I kneaded the bread dough and covered it and put it to rise, and then I drifted restlessly through the house, from room to room. Finally I couldn’t stand being cooped up in there any longer, and decided I’d ride up the canyon where it was shady. I went to my room and changed into my riding-skirt and blouse, and I’d just finished when I heard horses clattering loud and reckless up the trail.

I snagged the last button of my blouse on my hair and pushed my bedroom door open. There were men shouting in front of the house, calling each other every name they could think of—some that I knew and a few I didn’t. Before I could get to the front door it flew open and two of the men from yesterday stalked in—the red-haired one and the one with the low forehead. The first was stooped under the heavy weight of something—someone—slung across his shoulder—I caught a glimpse of a dangling arm in a blue-checked sleeve and had just time to realize it was Carl before the man dumped him in a heap on the floor, his head and boots hitting the floorboards with loud thuds. I dropped down on my knees beside him. I’m afraid I wasn’t thinking anything at all just then, except that it was Carl and he was hurt. His eyes were closed and he was breathing kind of heavy, and his hand was limp when I picked it up. But I couldn’t see any kind of wound.

“What happened?” I cried, but the other two didn’t pay me any mind. They’d gone back to blistering each other in language a little modified for my sake. I was too wild to hear much of it, but the main thing seemed to be that the one with the low forehead was blaming the other for talking him into something that was supposed to have been splendid but had turned out the opposite. They turned to head out the door.

“Darn you all, come back here and help me!” I yelled after them. “I can’t lift him! Help me get him up on the bed.”

I don’t know if it was because they were in the habit of being yelled at just then, or if even outlaws will do things to oblige a girl sometimes, but they turned and came back, looking pretty sour. They picked Carl up by the shoulders and legs and carried him in and put him on Pete’s bed, not too gently. I sat down on the edge of the bed and tried again to see where he was hurt. “Wait a minute!” I said as they were leaving again. “Won’t you just tell me what’s wrong with him? What happened?”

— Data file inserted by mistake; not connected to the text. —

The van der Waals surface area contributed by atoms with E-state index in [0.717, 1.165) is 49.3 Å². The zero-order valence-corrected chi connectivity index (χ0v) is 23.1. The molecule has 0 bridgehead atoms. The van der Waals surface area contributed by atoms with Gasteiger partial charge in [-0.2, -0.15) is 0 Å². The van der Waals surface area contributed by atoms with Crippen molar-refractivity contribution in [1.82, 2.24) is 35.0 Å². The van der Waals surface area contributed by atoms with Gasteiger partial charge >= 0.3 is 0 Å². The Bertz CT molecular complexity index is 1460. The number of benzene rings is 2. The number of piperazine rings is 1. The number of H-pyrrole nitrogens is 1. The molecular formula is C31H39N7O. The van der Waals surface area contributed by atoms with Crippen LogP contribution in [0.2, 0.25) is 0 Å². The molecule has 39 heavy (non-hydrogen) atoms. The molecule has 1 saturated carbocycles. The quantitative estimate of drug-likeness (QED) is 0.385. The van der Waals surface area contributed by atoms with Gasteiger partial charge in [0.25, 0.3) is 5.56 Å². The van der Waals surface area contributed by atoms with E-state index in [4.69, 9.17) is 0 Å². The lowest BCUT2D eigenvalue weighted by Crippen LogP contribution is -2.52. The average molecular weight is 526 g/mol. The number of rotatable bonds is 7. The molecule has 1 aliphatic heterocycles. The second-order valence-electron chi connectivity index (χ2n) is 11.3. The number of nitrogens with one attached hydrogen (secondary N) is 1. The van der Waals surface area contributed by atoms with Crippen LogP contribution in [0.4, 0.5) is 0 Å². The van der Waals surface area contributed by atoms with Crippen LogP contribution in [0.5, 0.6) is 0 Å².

The one with the low forehead just growled and kept on his way out, but the red-haired one turned around. There was something about the way he held his mouth that seemed to say he could see the funny side of things.

“You want to know what happened?” he said. “All right. Four of us had a pressing appointment—along the stage road. At an hour when it ought to’ve been much too late to send in regrets, the kid had a change of mind and said he didn’t want to attend after all. A person named Ned who’d arranged the party took it most unkindly—it needed four of us, the way he’d planned it. They argued back and forth some, but the kid wouldn’t give way—and when he turned around to his horse, Ned chunked him behind the ear with the loaded end of his quirt and he went down like a struck ox. Well, that deprived us of our Number Four man just as effective, and you might say it was the breaking of the fellowship. Ned went one way and we another. That bellowing owl outside was sore at me for wanting to dump the kid here with folks on our way back. Unfortunately I’ve got to follow him, because he happens to be my brother. So if you don’t mind, I’ll be going now.”